White Crowned Sparrow

Props to the bird for posing in such nice light!

Sandhill Cranes

Sandhill Cranes

We saw several of these cranes flittering about. It’s not a fantastic shot, but I like their gangly legs as they are coming in for a landing.

White Pelican

White Pelican

This bird was in a marsh by the side of the road. From a distance, we thought it might be another trumpeter swan, but they are normally found in pairs. We got closer to watch it scoop up dinner in its big beak (which, as they say, “holds more than its bellycan“).

Chipping Sparrow

Chipping Sparrow

By our third day, after seeing so many large and unusual birds, we start paying more attention to the small birds. We saw juvenile western tanangers, townsend’s warblers, western wood pewees, and a variety of other interesting, but easily overlooked, birds. (We also saw a steller’s jay that would have made a nice picture if it had been a bit more cooperative, and showed us more than its butt. We also saw a kestrel fly across a lake and land on a distant tree — too far to get a picture could show the bird as anything more than a few blurry pixels.) This chipping sparrow is probably one of the least interesting birds we saw, but I happened to click the shutter at exactly the right moment. This picture, therefore, is illustrative of two things: 1) a chipping sparrow, and 2) the fact that 10% of nature photography is technical skill while the remainder is split between patience and dumb luck.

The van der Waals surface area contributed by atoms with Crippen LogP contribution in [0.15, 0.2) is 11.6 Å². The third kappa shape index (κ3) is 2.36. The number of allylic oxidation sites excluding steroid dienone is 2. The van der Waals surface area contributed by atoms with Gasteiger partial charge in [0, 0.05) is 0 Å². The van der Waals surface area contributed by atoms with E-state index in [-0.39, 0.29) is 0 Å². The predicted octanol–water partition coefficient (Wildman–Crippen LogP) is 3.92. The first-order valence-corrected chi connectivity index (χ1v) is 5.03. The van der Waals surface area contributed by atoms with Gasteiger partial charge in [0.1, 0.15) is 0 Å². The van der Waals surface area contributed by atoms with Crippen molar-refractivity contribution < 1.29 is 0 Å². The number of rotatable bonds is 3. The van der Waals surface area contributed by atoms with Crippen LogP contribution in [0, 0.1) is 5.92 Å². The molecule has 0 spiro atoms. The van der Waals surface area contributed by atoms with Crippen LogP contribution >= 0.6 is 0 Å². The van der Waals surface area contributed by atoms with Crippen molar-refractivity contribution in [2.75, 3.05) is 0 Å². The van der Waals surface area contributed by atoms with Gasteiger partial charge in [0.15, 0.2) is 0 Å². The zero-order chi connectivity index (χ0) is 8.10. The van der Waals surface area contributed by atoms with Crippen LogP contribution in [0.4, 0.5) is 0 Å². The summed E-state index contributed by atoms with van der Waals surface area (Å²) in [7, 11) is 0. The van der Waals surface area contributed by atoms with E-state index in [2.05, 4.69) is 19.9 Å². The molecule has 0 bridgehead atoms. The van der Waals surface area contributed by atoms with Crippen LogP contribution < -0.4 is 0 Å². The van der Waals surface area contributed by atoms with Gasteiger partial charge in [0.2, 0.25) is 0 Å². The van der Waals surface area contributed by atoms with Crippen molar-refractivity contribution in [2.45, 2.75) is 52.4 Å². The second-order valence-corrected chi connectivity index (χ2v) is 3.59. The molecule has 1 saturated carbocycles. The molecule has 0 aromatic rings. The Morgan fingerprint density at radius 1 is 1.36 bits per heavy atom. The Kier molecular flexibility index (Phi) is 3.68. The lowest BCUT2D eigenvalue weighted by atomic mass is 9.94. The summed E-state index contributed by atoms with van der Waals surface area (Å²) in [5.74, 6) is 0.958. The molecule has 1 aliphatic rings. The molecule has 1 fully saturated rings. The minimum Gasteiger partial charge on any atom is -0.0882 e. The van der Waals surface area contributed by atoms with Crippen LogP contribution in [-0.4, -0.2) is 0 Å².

Bird In Tree

Bird In Tree

We have no idea what this one is, but I like the bird in the dead tree against the clouds. As I spent a few moments trying to get the exposure right, Martha kept telling me that it’s too far away, and that we wouldn’t be able to identify it. I told her, “I know, I KNOW! I’m just trying to do something here!”

Bald Eagle

Bald Eagle

And of course, there’s this guy. After sitting on the side of a road, watching several pronghorn antelopes gallop across a meadow, we were getting back into the car to move along when Martha spotted the eagle gliding across the sky, before it landed on a tree behind us. This was neither the first nor last bald eagle we saw during the trip. Still, I can never see an eagle without thinking of Gilbert & Sullivan.



The Obsessing Over The Splits

“There’s one more piece,” I explained to Martha, “that you have to master.” The previous fall, she had developed a fibroma in her foot that curtailed her running. Hoping to keep her active (ie, non-grumpy), I dragged her to the pool. She never claimed to enjoy swimming, but on Monday and Wednesday nights, she would make sure I was planning on swimming the following morning. Even if she felt like it was a constant struggle, in a few months, she had improved significantly (ie, not nearly as much gasping and clinging to the side of the pool as when she started).

In the spring, she surprised me with her keenness to spend time on a bike. At first, it was mountain biking in West Virginia. Then she got a BikeShare membership so we could ride in Rock Creek Park on the weekends, when they close Beach Drive to traffic. Then she started talking about getting her own bike. After years of referring to bikes as, “The Vehicle Of Death,” I wasn’t sure what to make of it. But I was happy to go along with it. Eventually, I casually mentioned that, what, with all the swimming and biking, she might as well sign up for a triathlon. And much to my surprise, she was game!